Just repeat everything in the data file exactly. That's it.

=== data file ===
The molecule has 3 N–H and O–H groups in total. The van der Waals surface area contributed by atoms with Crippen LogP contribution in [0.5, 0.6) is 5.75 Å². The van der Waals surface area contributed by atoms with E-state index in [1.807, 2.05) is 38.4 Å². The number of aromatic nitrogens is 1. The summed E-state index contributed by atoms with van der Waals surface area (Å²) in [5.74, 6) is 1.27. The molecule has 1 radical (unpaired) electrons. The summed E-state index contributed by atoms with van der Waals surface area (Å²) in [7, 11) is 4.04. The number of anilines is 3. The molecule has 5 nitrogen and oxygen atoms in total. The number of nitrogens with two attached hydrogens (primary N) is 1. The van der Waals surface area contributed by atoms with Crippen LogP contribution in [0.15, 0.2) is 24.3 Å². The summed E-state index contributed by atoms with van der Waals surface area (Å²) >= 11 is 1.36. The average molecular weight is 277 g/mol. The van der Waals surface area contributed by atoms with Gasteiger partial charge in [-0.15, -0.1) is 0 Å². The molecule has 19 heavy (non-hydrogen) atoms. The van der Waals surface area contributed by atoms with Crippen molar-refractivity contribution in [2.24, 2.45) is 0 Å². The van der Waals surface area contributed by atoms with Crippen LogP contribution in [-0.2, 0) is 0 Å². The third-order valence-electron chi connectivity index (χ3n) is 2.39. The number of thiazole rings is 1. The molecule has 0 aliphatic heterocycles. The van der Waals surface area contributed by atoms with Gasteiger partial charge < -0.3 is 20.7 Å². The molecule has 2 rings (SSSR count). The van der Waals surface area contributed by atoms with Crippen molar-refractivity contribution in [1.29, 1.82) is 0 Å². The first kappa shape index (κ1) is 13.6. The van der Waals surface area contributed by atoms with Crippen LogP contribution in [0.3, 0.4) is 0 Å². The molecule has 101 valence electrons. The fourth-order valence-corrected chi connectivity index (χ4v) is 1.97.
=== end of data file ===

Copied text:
The molecule has 3 N–H and O–H groups in total. The van der Waals surface area contributed by atoms with Crippen LogP contribution in [0.5, 0.6) is 5.75 Å². The van der Waals surface area contributed by atoms with E-state index in [1.807, 2.05) is 38.4 Å². The number of aromatic nitrogens is 1. The summed E-state index contributed by atoms with van der Waals surface area (Å²) in [5.74, 6) is 1.27. The molecule has 1 radical (unpaired) electrons. The summed E-state index contributed by atoms with van der Waals surface area (Å²) in [7, 11) is 4.04. The number of anilines is 3. The molecule has 5 nitrogen and oxygen atoms in total. The number of nitrogens with two attached hydrogens (primary N) is 1. The van der Waals surface area contributed by atoms with Crippen LogP contribution in [0.15, 0.2) is 24.3 Å². The summed E-state index contributed by atoms with van der Waals surface area (Å²) >= 11 is 1.36. The average molecular weight is 277 g/mol. The van der Waals surface area contributed by atoms with Gasteiger partial charge in [-0.15, -0.1) is 0 Å². The molecule has 19 heavy (non-hydrogen) atoms. The van der Waals surface area contributed by atoms with Crippen molar-refractivity contribution in [2.24, 2.45) is 0 Å². The van der Waals surface area contributed by atoms with Crippen LogP contribution in [-0.2, 0) is 0 Å². The third-order valence-electron chi connectivity index (χ3n) is 2.39. The number of thiazole rings is 1. The molecule has 0 aliphatic heterocycles. The van der Waals surface area contributed by atoms with Gasteiger partial charge < -0.3 is 20.7 Å². The molecule has 2 rings (SSSR count). The van der Waals surface area contributed by atoms with Crippen molar-refractivity contribution in [1.29, 1.82) is 0 Å². The first kappa shape index (κ1) is 13.6. The van der Waals surface area contributed by atoms with Crippen LogP contribution in [0.3, 0.4) is 0 Å². The molecule has 101 valence electrons. The fourth-order valence-corrected chi connectivity index (χ4v) is 1.97.